Ah, noir fiction. For me, there’s nothing more romantic than the image of the hardboiled author sitting down at his underwood, cup of raw java on one side and a shot of bourbon on the other, scratching at his three-day stubble and writing of corrupt private eyes battling crime and morality with a quick wit and quicker draw. Is there anything finer?
Yes, probably there is, but for the purposes of this post we’ll just assume no.
Nothing better. Except, of course, for Canadian noir fiction. Which is where I’m going with all this.
A few months ago, the dynamic editing duo of Claude Lalumière (author, Objects of Worship, The Door to Lost Pages) and David Nickle (author, Eutopia, Monstrous Affections) put out a call for short story submissions for an upcoming anthology, The Exile Book of New Canadian Noir. While I’m a true neophyte to short story writing—the last short story I ever wrote was in grade school—I decided to have a go and push myself a little.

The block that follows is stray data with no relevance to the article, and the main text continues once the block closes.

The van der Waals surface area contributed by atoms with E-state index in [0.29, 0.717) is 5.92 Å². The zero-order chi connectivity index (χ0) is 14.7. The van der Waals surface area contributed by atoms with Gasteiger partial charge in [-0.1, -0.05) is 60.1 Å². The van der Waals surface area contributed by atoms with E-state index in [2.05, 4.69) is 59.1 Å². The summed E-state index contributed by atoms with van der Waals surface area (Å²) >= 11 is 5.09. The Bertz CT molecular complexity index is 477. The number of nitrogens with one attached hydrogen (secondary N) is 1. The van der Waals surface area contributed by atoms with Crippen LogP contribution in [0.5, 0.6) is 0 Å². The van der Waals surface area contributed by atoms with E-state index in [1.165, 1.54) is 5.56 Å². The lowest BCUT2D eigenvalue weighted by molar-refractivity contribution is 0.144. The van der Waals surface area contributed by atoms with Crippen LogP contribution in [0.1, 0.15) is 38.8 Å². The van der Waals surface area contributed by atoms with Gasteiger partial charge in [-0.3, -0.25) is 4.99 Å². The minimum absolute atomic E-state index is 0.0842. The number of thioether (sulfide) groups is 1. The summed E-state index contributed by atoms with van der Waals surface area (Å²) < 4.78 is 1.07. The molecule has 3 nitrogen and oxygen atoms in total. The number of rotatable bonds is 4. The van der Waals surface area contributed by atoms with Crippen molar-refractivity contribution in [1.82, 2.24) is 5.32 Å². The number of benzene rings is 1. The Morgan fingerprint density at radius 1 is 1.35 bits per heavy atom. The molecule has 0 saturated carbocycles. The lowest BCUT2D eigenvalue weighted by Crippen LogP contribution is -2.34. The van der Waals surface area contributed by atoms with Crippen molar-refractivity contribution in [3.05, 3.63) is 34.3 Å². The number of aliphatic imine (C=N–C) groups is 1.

And lo, and behold, and discover what I have wrought: my shortish freshman fiction “Moot”—a tale of lonely detectives, dames, missing children, death, cults, and just a touch of the supernatural—has found itself a home among 21 other stories by some very talented Canadian authors.
Fair to say I’m bursting with pride and excitement and other fluids, so much so that I’m going to have to temper this enthusiasm so that I don’t burn out before 2015. So, to tide me over, I present a little mock cover that I whipped together last night in Photoshop.
Please enjoy, and I’ll let you know more on this soon.